How McKinsey taught me to bring my whole self to work

I applied to McKinsey right after completing my undergraduate degree in economics at Harvard. I joined in 2010 as a business analyst in our Bogota office. I spent the next couple of years working on projects across Latin America, in Chile, Peru, Mexico, Brazil, Jamaica, and of course, Colombia. I loved traveling and exploring different industries. One of my most memorable projects was working for one of Jamaica’s largest banks. I got to work in one of the most beautiful destinations in the world while leading a team of five clients to improve the bank’s internal credit processes. At 24 years old I was part of the decision-making body, chaired by the CEO. This project was one of many that gave me a steep learning curve with exposure to senior leaders and supported by their apprenticeship.

Johnattan inline
Johnattan inline

Over time as an analyst, I developed a passion for retail and fashion. Sponsored by McKinsey, I temporarily left the firm to get my MBA from London Business School with a focus on luxury management. During my education leave, I pursued projects and internships with Estée Lauder, Harrods, and The Business of Fashion (started by McK alumnus Imran Amed) to gain in-depth industry knowledge. After completing my studies, I rejoined the firm, this time in London, and as a specialist in apparel, fashion and luxury clients.

One of the big reasons I rejoined the firm post-MBA was mentorship. It is ingrained in McKinsey’s values and processes, and I’ve found three key sources of it here. First, my professional development manager ensures I’m working on projects aligned to my career goals and industry focus. Second, my engagement teams have helped me form very close relationships with engagement managers and partners. During each project, they have been instrumental in helping me identify and develop my skills and strengths.

Third, the Equal at McKinsey network (our global LGBTQ group at McKinsey) has introduced me to some of my closest friends and sponsors. Equal at McKinsey was founded more than 20 years ago—one of the first professional networks of its kind—to promote diversity and inclusion at the firm. Since then it has grown to our largest affinity group, comprised of LGBTQ colleagues and straight allies. Equal at McKinsey hosts many events to foster connectivity, celebrate our diversity, and provide professional development opportunities. My fellow Equal at McKinsey members have helped me navigate some uncomfortable situations, particularly in some of the more conservative countries in which I’ve worked, and guided me as I’ve made important decisions throughout my career, including whether and where to pursue an MBA.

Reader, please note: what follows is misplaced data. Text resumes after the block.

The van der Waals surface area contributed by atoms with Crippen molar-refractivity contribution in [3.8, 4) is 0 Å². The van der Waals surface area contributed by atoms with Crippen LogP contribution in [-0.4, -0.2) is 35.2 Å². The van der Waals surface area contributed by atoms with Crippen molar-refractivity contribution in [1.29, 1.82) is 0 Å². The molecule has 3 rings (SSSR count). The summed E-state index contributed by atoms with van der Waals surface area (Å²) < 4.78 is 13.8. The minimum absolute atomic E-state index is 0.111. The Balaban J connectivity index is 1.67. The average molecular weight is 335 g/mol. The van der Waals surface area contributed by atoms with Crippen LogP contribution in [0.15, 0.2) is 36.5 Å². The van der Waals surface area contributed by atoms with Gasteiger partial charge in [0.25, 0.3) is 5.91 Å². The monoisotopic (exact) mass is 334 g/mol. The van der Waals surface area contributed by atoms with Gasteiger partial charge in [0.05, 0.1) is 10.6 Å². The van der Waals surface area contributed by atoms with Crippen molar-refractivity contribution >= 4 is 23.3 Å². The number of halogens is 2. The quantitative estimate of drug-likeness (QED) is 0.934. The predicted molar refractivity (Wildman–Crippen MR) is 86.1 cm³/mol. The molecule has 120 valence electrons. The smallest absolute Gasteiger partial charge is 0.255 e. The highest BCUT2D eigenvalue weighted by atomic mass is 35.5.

Working at McKinsey has taught me that regardless of what country, industry or function in which I work, I will have the most impact by being myself and building authentic relationships with my teams and my clients. Particularly as an open member of Equal at McKinsey, McKinsey has taught me how to balance my personal and professional life without sacrificing either. I’ve always been encouraged me to carve my own path and fully pursue my passions.

I encourage everyone to consider a career with McKinsey. If you’re a current undergraduate, masters PhD or business school student in Western Europe, check out our new LGBTQ Leadership Award that recognizes leaders (LGBTQ and allies) who have made a difference in the LGBTQ community. Applications are due by 20 Oct. 2016. If you apply, be sure to highlight your leadership skills and experience and your motivations for making a difference in the LGBTQ community.

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